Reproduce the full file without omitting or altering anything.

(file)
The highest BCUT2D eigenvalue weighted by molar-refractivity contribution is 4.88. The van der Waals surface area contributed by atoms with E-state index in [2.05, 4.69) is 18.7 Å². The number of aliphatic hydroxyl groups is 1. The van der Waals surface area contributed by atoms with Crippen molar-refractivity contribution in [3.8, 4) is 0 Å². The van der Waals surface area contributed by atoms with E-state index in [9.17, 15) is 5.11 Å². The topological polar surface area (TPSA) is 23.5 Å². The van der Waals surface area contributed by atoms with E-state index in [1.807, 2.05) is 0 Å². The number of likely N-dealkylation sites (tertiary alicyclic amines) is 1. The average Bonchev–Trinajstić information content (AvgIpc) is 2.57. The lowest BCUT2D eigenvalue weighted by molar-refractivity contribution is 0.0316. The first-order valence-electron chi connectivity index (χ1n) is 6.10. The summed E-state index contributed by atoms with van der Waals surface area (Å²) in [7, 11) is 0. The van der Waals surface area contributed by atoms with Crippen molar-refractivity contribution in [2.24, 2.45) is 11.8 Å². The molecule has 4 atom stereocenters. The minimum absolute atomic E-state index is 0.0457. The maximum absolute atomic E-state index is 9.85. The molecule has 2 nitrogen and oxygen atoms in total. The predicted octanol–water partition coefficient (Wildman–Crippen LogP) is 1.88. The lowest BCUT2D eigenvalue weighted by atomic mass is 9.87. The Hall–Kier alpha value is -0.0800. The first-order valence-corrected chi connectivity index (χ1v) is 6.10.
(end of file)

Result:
The highest BCUT2D eigenvalue weighted by molar-refractivity contribution is 4.88. The van der Waals surface area contributed by atoms with E-state index in [2.05, 4.69) is 18.7 Å². The number of aliphatic hydroxyl groups is 1. The van der Waals surface area contributed by atoms with Crippen molar-refractivity contribution in [3.8, 4) is 0 Å². The van der Waals surface area contributed by atoms with E-state index in [9.17, 15) is 5.11 Å². The topological polar surface area (TPSA) is 23.5 Å². The van der Waals surface area contributed by atoms with E-state index in [1.807, 2.05) is 0 Å². The number of likely N-dealkylation sites (tertiary alicyclic amines) is 1. The average Bonchev–Trinajstić information content (AvgIpc) is 2.57. The lowest BCUT2D eigenvalue weighted by molar-refractivity contribution is 0.0316. The first-order valence-electron chi connectivity index (χ1n) is 6.10. The summed E-state index contributed by atoms with van der Waals surface area (Å²) in [7, 11) is 0. The van der Waals surface area contributed by atoms with Crippen molar-refractivity contribution in [2.24, 2.45) is 11.8 Å². The molecule has 4 atom stereocenters. The minimum absolute atomic E-state index is 0.0457. The maximum absolute atomic E-state index is 9.85. The molecule has 2 nitrogen and oxygen atoms in total. The predicted octanol–water partition coefficient (Wildman–Crippen LogP) is 1.88. The lowest BCUT2D eigenvalue weighted by atomic mass is 9.87. The Hall–Kier alpha value is -0.0800. The first-order valence-corrected chi connectivity index (χ1v) is 6.10.